Well, actually everyone is missing a few things regarding the fight between Apple and the FBI.
First, in case you’re living under a rock, to recap what the fight is over. One of the San Bernardino shooters had an iPhone that was issued to him through his job, a county agency. The FBI would like to look at the data on the phone, as it might contain information valuable to tracing the terrorists movements, finances and communications prior to the attack. This is not an unreasonable thought. It seems as if the FBI crossed all their legal T’s and dotted their Constitutional I’s, even getting a warrant for the search. Unfortunately, the FBI is incapable of getting past the security measures Apple has built into the iPhone’s operating system. So they went back to court and obtained an order that compels Apple to bypass the phone’s security. Apple is refusing, citing privacy concerns.
That’s the 10,000 foot view of the issue. And were it that easy, I don’t think Apple would put up this much a fuss about it. The problem comes about once you drop down and look at the issue up close. And the reason everyone is freaking out, I think, is they don’t understand the technology or how it works. They only know that it works – which, of course, is what makes Apple’s iOS so successful.
That’s the first thing that everyone is missing: nobody actually understands what it is they’re complaining about. For a guy who’s worked in software development and mobile tech, it would be comical if the stakes weren’t so high. Everyone just assumes that Apple can magically give the FBI the phone’s unlock code. It isn’t that easy. The iPhone’s encryption is integral to iOS – the only way to get past the unlock code is to break the encryption within iOS. To comply with the FBI’s request, Apple would have to write a software program that would alter the way iOS functions. In essence, they would have to destroy their own product.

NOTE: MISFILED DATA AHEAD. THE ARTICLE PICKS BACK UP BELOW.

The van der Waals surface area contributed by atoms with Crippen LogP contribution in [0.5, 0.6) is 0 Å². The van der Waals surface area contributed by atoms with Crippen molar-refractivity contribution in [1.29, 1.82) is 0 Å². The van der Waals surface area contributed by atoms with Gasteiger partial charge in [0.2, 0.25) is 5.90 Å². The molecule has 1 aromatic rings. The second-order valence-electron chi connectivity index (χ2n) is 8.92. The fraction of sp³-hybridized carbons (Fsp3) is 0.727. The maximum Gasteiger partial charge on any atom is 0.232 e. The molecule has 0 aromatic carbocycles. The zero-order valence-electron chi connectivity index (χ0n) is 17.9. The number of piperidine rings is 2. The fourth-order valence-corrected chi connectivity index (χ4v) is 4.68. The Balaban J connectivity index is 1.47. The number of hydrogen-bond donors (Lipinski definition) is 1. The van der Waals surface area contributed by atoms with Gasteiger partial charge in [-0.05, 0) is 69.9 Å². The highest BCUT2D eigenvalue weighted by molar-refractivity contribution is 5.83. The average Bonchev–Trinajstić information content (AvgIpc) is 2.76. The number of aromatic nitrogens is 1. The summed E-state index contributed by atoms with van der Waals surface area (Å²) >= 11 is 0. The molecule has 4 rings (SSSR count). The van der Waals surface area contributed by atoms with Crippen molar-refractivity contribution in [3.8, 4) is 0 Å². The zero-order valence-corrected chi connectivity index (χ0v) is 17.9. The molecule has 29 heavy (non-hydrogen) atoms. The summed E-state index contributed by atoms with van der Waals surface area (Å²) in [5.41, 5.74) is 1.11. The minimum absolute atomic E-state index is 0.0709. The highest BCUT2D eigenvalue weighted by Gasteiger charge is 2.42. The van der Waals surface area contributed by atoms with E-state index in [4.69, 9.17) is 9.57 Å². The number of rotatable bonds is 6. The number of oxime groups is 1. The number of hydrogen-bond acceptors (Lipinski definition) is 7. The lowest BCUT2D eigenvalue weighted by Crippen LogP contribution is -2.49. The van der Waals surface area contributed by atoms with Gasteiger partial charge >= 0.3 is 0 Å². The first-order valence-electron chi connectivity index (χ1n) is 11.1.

That’s the second thing that everyone is missing: the government’s order would require Apple to blow up their business model. One of the reasons, perhaps the biggest reason, Apple has been so successful is they’ve stuck to a simple proposition for over 20 years. That proposition is that their software and hardware live as an integrated unit. Form and function, together as one. To make that happen, Apple’s products have always worked with proprietary, closed operating systems. The underlying code is not available to the general public. The FBI is asking Apple to do the exact opposite of what they’ve always done. To write code that opens iOS to the public domain; in essence, to allow anyone with minimal code writing ability to alter the way iOS (and thus, the iPhone itself) works. Is that reasonable? Can the government actually require a private firm to fundamentally change the way they do business, create products and market them?
The next thing everyone seems to be missing is that the government has massive signals intelligence infrastructure. It includes the NSA, CIA, DIA, as well as the FBI and 12 other agencies you might not have heard of. A major part of signals intelligence is code-breaking. By demanding Apple break their encryption, the United States Intelligence Community is announcing to the world they are incapable of cracking the code themselves.
The Director of National Intelligence’s counterparts in Beijing, Tehran and Moscow must be laughing themselves silly at the admission.
Now, this might sound ludicrous, but it seems to me that a government that spends $4 trillion every year can come up with $600 to buy an iPhone and have one of their ace code-breakers get past the iOS encryption. If they can’t, then we need to seriously ask why people aren’t being fired.
Finally, the last thing everyone seems to be missing is what having the iOS code broken and in the public domain would mean for privacy and security in the digital age. This isn’t like asking for the key to a locked room. The reality is that most of us have our entire lives on our phones. Everything from sensitive financial data to our Facebook profiles live in the bits and bytes of data stored on them. The government is asking Apple to provide a tool that would allow everyone access to everything stored there. Additionally, if your one of the millions of users who’ve stored things in the cloud, that data would also be available to anyone with a $10 NFC reader and 30 seconds to get close enough to pull it from your phone. The concept of privacy would be moot.